Progress in Jesuit murder case on 28th anniversary

Today is another anniversary of the November 16, 1989 massacre of six Jesuit priests, their housekeeper and her daughter by soldiers of the Salvadoran armed forces.    With this anniversary comes some progress towards justice in the case.

The United States Supreme Court rejected yesterday a last ditch effort by former Colonel Inocente Orlando Montano to stay his extradition from the US to Spain where he is a defendant in a court case against the military officers behind the massacre and its cover-up.   At the time of the massacre, Montano served as the Vice Minister of Defense for Public Safety, in command of the National Police, the Treasury Police, and the National Guard. 

Montano had been fighting his extradition case for two years while in federal prison for immigration fraud.  He had earlier been convicted for lying when he first entered the US in the years following the Salvadoran civil war.   Spanish authorities sought his extradition, and the Obama and Trump administrations have cooperated. 

The most recent action was a brief by the Solicitor General of the United States before the US Supreme Court opposing Montano's request for a stay of his extradition so he could appeal to the Court that Spain was exceeding its jurisdiction in seeking to extradite him.  That brief summarizes some of the evidence surrounding Montano's involvement:
[T]he government of Spain submitted evidence to the United States showing that in the days leading up to the murders, the ESAF-controlled radio station that [Montano] oversaw made threats against the Jesuit priests, ...; that on the day before the murders, [Montano] participated in a meeting at which one of his 3 fellow officers gave the order to kill the priests, ... ; that [Montano] provided “necessary information” -- namely, the location of one of the priests -- to those who carried out the murders, ...; and that following the murders, [Montano] attempted to conceal ESAF’s involvement by threatening the wife of a witness. 
Yesterday's action by the US Supreme Court means Montano can be immediately sent to Spain.  The remaining defendants named in the case in Spain, however, are safely sheltered in El Salvador where El Salvador's Supreme Court has twice rejected attempts to extradite them to Spain for trial in the case.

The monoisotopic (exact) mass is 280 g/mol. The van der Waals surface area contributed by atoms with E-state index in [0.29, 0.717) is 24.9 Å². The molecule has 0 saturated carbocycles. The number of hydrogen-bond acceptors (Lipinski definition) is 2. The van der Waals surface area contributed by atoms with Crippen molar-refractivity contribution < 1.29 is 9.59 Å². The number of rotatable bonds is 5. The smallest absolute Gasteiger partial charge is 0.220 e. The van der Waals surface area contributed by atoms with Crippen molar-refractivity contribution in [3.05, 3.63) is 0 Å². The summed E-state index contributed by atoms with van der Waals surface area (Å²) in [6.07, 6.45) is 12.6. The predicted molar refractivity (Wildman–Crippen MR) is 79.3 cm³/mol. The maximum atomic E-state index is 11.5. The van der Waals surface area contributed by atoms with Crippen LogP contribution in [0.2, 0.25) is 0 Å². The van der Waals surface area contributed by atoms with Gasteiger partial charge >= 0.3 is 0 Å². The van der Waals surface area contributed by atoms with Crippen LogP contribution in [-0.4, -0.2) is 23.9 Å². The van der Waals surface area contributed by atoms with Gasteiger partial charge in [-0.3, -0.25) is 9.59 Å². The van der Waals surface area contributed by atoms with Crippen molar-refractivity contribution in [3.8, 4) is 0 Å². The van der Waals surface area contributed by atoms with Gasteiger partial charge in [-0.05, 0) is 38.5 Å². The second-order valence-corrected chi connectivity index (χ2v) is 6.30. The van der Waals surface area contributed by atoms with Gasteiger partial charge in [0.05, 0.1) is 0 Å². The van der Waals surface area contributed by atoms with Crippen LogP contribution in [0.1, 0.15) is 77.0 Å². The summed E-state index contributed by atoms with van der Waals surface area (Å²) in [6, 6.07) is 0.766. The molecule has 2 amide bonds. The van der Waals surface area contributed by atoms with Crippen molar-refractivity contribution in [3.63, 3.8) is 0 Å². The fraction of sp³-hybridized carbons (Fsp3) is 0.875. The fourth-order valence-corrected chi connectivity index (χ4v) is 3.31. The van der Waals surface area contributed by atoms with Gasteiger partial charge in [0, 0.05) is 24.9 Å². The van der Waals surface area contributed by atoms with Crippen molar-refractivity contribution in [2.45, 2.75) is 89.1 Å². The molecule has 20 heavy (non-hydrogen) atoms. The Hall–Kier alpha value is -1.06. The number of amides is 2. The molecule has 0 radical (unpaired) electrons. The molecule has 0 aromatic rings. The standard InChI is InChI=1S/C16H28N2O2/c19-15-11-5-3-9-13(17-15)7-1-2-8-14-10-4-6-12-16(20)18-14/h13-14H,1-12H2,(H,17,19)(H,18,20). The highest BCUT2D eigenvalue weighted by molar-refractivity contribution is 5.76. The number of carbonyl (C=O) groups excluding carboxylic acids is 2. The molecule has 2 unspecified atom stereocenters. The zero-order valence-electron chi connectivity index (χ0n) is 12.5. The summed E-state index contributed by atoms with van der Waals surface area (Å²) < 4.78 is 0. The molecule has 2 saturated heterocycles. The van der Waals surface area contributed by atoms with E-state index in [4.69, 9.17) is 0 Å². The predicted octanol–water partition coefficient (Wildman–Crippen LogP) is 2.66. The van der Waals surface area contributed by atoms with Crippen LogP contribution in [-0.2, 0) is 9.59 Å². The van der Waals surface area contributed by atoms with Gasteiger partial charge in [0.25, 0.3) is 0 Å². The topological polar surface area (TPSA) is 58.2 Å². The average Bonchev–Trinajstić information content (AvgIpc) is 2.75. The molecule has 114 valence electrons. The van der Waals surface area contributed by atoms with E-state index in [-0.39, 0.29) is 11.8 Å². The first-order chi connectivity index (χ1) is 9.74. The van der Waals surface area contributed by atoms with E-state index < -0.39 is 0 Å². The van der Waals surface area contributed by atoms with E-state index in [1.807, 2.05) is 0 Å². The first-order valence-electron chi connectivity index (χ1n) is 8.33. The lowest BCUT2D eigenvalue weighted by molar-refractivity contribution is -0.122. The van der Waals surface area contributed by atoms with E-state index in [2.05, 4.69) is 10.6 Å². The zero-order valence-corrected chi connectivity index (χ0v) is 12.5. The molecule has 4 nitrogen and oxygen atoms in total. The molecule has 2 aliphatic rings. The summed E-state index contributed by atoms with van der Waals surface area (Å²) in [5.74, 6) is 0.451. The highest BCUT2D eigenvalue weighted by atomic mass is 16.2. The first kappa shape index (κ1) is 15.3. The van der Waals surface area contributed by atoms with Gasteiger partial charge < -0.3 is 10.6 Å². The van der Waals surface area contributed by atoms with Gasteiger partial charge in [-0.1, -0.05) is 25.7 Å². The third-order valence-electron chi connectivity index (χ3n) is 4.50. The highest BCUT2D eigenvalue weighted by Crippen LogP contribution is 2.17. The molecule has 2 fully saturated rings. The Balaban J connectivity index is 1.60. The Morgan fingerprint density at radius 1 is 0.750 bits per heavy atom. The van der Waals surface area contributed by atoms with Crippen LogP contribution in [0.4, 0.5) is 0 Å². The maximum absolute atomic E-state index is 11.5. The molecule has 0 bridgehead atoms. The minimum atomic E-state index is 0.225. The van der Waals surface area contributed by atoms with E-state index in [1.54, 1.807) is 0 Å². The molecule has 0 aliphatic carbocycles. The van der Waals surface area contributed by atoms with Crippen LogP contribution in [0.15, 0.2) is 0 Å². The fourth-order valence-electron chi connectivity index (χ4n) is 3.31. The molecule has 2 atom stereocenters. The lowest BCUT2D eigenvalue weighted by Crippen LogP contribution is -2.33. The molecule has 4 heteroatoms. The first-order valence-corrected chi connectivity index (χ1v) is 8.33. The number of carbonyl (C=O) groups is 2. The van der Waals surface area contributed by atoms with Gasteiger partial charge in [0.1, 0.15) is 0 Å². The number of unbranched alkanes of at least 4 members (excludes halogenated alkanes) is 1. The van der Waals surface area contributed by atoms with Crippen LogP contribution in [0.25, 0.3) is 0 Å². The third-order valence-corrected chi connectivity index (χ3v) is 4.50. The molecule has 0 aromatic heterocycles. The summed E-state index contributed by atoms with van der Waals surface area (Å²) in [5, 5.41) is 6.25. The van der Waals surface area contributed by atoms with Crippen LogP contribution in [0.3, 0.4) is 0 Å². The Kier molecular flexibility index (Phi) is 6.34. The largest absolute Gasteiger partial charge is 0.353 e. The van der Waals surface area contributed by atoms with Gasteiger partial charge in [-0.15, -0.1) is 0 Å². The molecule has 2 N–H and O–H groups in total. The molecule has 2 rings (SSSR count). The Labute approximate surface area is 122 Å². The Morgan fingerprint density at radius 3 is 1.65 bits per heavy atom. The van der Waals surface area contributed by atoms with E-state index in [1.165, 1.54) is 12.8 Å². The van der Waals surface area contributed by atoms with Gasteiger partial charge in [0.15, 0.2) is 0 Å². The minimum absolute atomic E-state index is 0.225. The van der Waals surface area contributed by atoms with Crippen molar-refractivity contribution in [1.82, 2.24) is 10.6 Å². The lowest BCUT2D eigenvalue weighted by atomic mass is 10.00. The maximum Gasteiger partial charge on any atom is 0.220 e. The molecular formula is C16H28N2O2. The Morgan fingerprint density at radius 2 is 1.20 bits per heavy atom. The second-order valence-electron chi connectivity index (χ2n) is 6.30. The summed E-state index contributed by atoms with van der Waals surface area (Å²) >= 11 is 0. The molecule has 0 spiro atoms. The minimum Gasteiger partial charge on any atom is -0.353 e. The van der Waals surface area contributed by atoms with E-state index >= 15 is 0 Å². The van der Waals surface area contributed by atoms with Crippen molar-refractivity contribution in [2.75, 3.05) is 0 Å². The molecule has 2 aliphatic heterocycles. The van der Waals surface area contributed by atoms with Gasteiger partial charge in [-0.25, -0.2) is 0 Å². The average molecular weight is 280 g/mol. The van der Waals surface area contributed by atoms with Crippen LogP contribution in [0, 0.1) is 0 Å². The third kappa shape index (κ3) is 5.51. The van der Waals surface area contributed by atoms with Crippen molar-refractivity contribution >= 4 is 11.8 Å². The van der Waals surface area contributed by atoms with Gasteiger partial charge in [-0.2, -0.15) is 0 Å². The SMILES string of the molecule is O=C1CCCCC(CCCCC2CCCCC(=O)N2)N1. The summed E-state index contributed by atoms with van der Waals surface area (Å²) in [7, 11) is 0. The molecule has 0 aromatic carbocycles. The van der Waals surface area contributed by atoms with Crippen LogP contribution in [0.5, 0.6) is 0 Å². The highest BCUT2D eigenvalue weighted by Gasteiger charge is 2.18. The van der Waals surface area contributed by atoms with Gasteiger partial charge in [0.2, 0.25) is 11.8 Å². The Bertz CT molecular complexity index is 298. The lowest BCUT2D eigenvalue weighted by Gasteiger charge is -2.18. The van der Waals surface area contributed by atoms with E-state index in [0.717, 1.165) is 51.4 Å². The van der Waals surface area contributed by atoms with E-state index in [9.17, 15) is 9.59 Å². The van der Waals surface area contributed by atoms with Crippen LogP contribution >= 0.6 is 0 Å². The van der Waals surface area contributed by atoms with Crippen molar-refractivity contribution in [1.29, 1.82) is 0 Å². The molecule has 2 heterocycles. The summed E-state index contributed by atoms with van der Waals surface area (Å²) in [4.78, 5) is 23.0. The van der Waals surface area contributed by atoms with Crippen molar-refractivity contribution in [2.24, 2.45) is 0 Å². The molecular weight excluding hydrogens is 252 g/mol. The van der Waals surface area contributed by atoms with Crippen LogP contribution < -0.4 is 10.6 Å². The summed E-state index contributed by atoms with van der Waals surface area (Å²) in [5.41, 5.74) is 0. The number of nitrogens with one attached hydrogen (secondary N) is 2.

The lead internaional human rights lawyer in the case in Spain, Almudena Bernabeau, has explained what can now happen with Montano's extradition:
 “I like to believe that he will be in Spain before the end of the year,” she says. Bernabeu believes there will be no more legal obstacles to his extradition and trial. 
Once the hearing starts, Spain’s high court will consider declassified documents and the report of the U.N. Commission on the Truth for El Salvador. The case will also gather many testimonies, including one from Father Tojeira. 
Ms. Bernabeu hopes that this case will bring justice to an unresolved crime against humanity, but also help fight impunity in El Salvador. “For a country, it’s hard to accept when its criminals are being judged in other courts…. No one wants their criminals to be judged elsewhere,” she says. “International pressure for investigations, prosecutions and extraditions, in this case coming from Spain and the United States, shakes the institutions of a country, including when impunity is rampant,” she explains. “We hope that things will get better in El Salvador.”
Meanwhile, there has been no visible progress on a possible prosecution in El Salvador of the military officers involved.   Such a prosecution would be possible following the nullification of the 1993 amnesty law and is being sought by local Jesuit leaders, but does not yet appear likely.    Earlier this year, a Salvadoran appeals court ratified the 30 year sentence of Colonel Alfredo Benavides for his role in the Jesuit murders.  Benavides was originally found guilty in a trial in 1992, but was set free as a result of the 1993 Amnesty Law.    When the Amnesty Law was nullified in 2016, however, Benavides' sentence was reinstated.   That action by the court helps the Salvadoran legal system maintain the pretense that justice has already been done in the case and no more proceedings are necessary.